We have funding for a 2-day symposium in the spring of 2012 on the topic “Sustainable Cities in a Post-Carbon World”. Here’s my current blurb for the event – I’m still tweaking the wording, so constructive comments are welcome (and watch this space for more details on date & venue, etc)…

Cities house half the world’s population, consume more than two-thirds of the world’s energy, and produce more than 70% of the global CO2 emissions. The triple threat of climate change, peak oil, and ecosystem loss poses a massive challenge to cities, as they depend on huge inputs of energy, food, and materials from the surrounding regions. Cities are also particularly vulnerable to the effects of climate change, as urban landscapes amplify extreme heat events, with potentially disastrous impact on public health and urban infrastructure.

Modern cities grew up in an era of cheap fossil fuels. As that era ends, our cities can only be sustained if they can make a rapid transition to energy efficiency and renewable fuels, and build greater resilience into their urban infrastructure. Such a transition will mean re-thinking almost every aspect of city life: buildings, lifestyle, transportation, public spaces, water and waste management, energy efficiency, social justice and participatory decision-making. The technologies that will be needed, in general, already exist. But the social and financial structures do not. The path by which rapid, wide scale deployment can occur is unclear: cities grew not so much by design, but through emergence as complex organisms. The hardest questions are not so much what a sustainable city might look like, but how we get there.

The goal of this two-day symposium is to explore new ways to bring together governments, universities and civil society to accelerate this transition to post-carbon cities. With Toronto as a model, we aim to build an action plan to engage the university with city government, NGOs, and community groups, to leverage the inter-disciplinary expertise from across campus to address this challenge.

The symposium will include a mix of talks, panel sessions, workshops, student posters, hands-on activities and movie screenings. Topics will include clean energy, smart grid, transport, urban planning, policy making, city governance, community building, data analytics, public health and green growth/economic development.

Our objectives are to develop new trans-disciplinary thinking for the transition to a post-carbon world; to build new collaborations; and to better integrate current research with urban policy, leading to solutions for sustainable urban development.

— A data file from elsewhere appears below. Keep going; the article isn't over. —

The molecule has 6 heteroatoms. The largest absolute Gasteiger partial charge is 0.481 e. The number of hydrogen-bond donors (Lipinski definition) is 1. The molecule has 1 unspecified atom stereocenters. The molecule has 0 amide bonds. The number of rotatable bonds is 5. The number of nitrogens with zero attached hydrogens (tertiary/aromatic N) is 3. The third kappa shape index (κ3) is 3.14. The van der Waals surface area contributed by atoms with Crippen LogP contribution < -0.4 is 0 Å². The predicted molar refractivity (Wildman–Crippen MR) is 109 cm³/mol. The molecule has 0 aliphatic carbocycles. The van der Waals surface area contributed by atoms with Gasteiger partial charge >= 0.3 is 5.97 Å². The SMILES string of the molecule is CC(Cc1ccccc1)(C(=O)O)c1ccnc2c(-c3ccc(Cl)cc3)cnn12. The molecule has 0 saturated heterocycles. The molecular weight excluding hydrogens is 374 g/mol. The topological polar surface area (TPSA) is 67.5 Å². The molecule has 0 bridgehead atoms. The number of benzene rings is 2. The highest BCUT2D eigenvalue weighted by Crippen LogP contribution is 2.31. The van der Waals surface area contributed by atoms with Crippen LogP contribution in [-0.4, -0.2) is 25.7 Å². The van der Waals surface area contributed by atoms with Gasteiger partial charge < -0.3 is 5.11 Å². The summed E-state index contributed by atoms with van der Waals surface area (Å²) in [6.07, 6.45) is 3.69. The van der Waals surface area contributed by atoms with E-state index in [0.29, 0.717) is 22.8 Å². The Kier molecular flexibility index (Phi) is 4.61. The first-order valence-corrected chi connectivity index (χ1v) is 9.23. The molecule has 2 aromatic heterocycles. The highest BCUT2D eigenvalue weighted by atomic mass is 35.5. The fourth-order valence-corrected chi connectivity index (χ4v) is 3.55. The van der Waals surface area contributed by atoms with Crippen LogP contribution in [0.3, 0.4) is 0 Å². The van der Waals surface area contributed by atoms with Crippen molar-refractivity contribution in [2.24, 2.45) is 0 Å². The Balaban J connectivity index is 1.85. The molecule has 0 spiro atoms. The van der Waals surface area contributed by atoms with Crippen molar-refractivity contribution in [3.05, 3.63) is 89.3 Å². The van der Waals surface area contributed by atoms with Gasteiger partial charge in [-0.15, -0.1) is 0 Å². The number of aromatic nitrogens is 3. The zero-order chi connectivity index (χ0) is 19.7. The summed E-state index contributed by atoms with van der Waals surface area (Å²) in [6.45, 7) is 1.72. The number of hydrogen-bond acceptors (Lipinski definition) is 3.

Peak X (for many values of X)
Fun with urban transport data

5 Comments

  1. Hi Steve,

    could you give us a list of CO2 producers that can’t be “simply” replaced by generating electricity in a renewable fashion.

    I’m personally don’t really know what kind of CO2 producers are in Toronto that directly produce CO2 other than cars/trucks/busses.

    Thanks,
    Adrian

  2. Hi Adrian,

    The first thing that comes to mind is farming.

  3. @Adrian Schroeter : The simplest way to get an overview is to take a look at the UNEP visualization of CO2 flows.

    There are also some good resources at the C40 initiative site

    But for the full details, you need the UCCRN assessment report.

  4. Oh, and I should have said that a big piece of the problem is that we’re unlikely ever to be able to replace all of our current power needs with clean electricity (read Mackay to find out why, esp chp 18). Which means a massive retrofit program is needed to make buildings, transport, water treatment and waste disposal much more energy efficient.

  5. The other side of this coin is that an ever smaller proportion of the global population are producing food, energy, construction materials, drinking water and then processing the resulting city waste.

    The development of industrial cities in England in the C19th was enabled by the building of reservoirs, sewers, and ranching (mostly sheep, but some cattle). Ranching enables lots of calories to be produced with minimal human labour. The labour (including children) was needed for factories.

    Now we’re choosing to change the CO2 market rather than the labour market. Interesting times ahead.

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